India has recently presented its Hydrogen Strategy. Hydrogen is to play a greater role in the Indian energy mix. Politicians and industry see potential applications above all in the transport sector.
India’s energy mix is dominated by fossil fuels. Of the total 370 gigawatts of installed power generation capacity, 56 percent is coal and 7 percent gas. However, the share of renewable energies is set to grow: whereas at the end of the 2019/20 financial year (1 April to 31 March) the figure was 87 gigawatts, the Indian government plans to expand the capacity of wind, solar, biomass and small hydroelectric power plants to 175 gigawatts by 2022 and to 455 gigawatts by 2030.
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However, the expansion of renewable energies had already slowed down before the corona crisis due to the economic situation and is now being further slowed down in the wake of the pandemic. Although this means that capacity targets are being postponed, in the long term India is holding its course in expanding wind, solar and bioenergy. India also wants to examine the use of hydrogen as an energy carrier or storage medium. The country is still at the very beginning in this respect, but sees the technology as an important piece in the mosaic of its energy strategy.
Hydrogen as part of the energy strategy
The Indian government had already given the starting signal for the hydrogen economy in 2008 with its National Hydrogen Energy Roadmap and set itself ambitious targets. Among other things, decentralized power generation capacities from hydrogen with a capacity of 1,000 megawatts and 1 million hydrogen-powered vehicles should be on India’s roads by 2020. However, despite initial support from industry – the driving forces were the conglomerates Tata and Mahindra – the topic was not advanced any further.
Blending of hydrogen with CNG
In 2018, the state think tank NITI Aayog prepared a study on the use of clean fuels (Clean Fuel) and recommended the use of hydrogen in the transport sector. The main focus is on the blending of hydrogen with the widely used Compressed Natural Gas (CNG). There are 3.5 million CNG vehicles registered in India. However, the country has to import the majority of its natural gas and its consumption is expected to quadruple to 200 million tons per year by 2030, according to estimates by the regulatory authority for the gas and oil industry.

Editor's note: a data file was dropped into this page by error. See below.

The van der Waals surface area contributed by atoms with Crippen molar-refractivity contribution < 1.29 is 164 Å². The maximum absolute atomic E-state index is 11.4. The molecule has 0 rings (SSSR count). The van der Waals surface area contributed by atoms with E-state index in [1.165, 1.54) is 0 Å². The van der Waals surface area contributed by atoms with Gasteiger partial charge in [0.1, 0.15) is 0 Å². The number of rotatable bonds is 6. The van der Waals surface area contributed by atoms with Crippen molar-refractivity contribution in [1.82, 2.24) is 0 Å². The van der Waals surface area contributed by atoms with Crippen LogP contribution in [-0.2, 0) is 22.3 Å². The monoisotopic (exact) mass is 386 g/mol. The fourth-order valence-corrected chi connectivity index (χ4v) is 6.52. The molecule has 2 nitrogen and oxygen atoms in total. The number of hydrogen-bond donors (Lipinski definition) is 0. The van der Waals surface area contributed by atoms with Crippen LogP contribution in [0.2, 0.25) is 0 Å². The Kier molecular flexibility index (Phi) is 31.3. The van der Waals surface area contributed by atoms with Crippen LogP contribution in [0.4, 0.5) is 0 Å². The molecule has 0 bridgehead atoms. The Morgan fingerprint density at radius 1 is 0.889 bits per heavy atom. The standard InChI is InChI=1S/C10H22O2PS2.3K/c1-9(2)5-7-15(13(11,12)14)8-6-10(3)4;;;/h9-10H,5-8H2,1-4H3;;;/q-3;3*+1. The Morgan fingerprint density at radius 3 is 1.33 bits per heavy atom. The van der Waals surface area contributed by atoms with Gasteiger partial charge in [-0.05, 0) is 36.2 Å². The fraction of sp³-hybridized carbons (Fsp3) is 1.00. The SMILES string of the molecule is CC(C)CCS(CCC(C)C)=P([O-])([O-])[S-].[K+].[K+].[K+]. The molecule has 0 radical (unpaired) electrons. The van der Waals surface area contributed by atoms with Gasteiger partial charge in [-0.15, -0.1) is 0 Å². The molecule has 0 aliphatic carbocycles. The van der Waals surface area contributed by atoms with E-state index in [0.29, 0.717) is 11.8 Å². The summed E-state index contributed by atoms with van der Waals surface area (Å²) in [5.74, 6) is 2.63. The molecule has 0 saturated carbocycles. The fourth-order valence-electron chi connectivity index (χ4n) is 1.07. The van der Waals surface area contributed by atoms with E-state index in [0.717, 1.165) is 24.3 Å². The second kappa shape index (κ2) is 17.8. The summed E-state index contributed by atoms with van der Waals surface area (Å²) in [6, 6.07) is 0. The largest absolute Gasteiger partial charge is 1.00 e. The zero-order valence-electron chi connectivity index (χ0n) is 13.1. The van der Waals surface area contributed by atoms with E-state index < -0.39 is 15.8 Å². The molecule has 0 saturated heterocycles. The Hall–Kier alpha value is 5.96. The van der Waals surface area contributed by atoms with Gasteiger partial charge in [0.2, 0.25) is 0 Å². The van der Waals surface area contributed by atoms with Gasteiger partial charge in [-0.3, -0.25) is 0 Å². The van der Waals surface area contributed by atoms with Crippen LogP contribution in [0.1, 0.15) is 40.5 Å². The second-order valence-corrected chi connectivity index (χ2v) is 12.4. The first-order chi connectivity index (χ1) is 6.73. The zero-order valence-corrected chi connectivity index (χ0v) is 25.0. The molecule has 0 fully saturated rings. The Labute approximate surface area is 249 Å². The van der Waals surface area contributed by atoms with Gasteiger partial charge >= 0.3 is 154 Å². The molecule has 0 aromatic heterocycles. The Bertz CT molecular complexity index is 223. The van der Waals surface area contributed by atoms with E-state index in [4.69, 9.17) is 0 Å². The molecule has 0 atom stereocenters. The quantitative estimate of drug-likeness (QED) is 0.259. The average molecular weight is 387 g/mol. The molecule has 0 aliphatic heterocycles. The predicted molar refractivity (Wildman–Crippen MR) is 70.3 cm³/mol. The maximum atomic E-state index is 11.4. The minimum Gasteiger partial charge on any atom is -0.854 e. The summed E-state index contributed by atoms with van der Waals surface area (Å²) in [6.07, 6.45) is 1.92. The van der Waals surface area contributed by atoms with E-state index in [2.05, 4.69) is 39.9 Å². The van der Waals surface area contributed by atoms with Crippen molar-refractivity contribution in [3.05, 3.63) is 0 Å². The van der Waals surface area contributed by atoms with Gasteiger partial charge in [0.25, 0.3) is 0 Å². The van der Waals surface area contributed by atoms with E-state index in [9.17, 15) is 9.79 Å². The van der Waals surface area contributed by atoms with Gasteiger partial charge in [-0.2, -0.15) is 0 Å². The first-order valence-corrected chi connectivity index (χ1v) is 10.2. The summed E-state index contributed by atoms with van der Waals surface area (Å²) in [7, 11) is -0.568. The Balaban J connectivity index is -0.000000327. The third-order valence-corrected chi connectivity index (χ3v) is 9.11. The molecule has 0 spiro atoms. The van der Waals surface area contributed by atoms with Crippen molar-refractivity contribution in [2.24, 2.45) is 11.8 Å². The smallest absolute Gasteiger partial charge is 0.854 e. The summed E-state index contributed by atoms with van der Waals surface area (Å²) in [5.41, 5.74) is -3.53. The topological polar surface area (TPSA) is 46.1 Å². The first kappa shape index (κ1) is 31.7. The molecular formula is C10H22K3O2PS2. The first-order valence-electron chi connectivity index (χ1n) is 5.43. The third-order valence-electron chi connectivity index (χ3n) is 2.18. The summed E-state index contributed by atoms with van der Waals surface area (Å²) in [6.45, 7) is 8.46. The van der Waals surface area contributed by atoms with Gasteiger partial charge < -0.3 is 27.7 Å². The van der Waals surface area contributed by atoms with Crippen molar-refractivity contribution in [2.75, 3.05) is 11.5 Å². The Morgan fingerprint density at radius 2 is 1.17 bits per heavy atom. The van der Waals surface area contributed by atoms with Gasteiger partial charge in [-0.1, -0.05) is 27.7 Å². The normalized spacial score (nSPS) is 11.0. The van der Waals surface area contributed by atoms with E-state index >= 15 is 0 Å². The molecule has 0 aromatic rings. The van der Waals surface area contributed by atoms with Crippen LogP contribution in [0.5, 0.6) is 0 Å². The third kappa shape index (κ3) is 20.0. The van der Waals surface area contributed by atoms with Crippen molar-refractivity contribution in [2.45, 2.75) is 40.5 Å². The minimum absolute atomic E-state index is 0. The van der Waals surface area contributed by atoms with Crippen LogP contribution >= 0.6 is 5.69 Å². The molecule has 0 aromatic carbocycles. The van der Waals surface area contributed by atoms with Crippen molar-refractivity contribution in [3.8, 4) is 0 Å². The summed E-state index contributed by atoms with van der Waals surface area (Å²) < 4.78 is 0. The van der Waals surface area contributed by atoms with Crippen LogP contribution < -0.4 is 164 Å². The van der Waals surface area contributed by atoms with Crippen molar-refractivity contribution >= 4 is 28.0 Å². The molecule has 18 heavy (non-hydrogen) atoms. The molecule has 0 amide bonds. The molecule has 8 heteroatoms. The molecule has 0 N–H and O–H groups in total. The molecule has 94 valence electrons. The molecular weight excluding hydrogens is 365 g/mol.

The hydrogen-CNG mixture could reduce CO2 emissions from road traffic and reduce dependence on natural gas imports, according to NITI Aayog. The state-owned oil company Indian Oil Corporation (IOCL) has conducted studies in 2017 with the automotive association SIAM and the commercial vehicle divisions of carmakers Tata Motors and Ashok Leyland. When blended with CNG at 18 percent, CO2 emissions were reduced, but nitrogen oxide emissions increased. In addition, the mixture is significantly more expensive than pure CNG.
Price of green hydrogen to fall
IOCL is interested in hydrogen production by electrolysis with favourable excess coal flow. Green hydrogen is also considered an option, at least in the long term. However, India is still a long way from economic production of hydrogen, according to BloombergNEF. For example, the production costs for green hydrogen from renewable energies should be 1.17 US dollars (US$) per kilogram in 2030 and fall to 0.76 US$ by 2050 – the price of natural gas was 0.77 US$ per kilogram in 2019. Since India is one of the world’s largest emitters of methane, the production of turquoise hydrogen would also be conceivable.
The National Hydrogen Mission should clarify which path India will take in the hydrogen economy. This is currently being prepared by the Ministry of New and Renewable Energy (MNRE) and is to be presented in 2020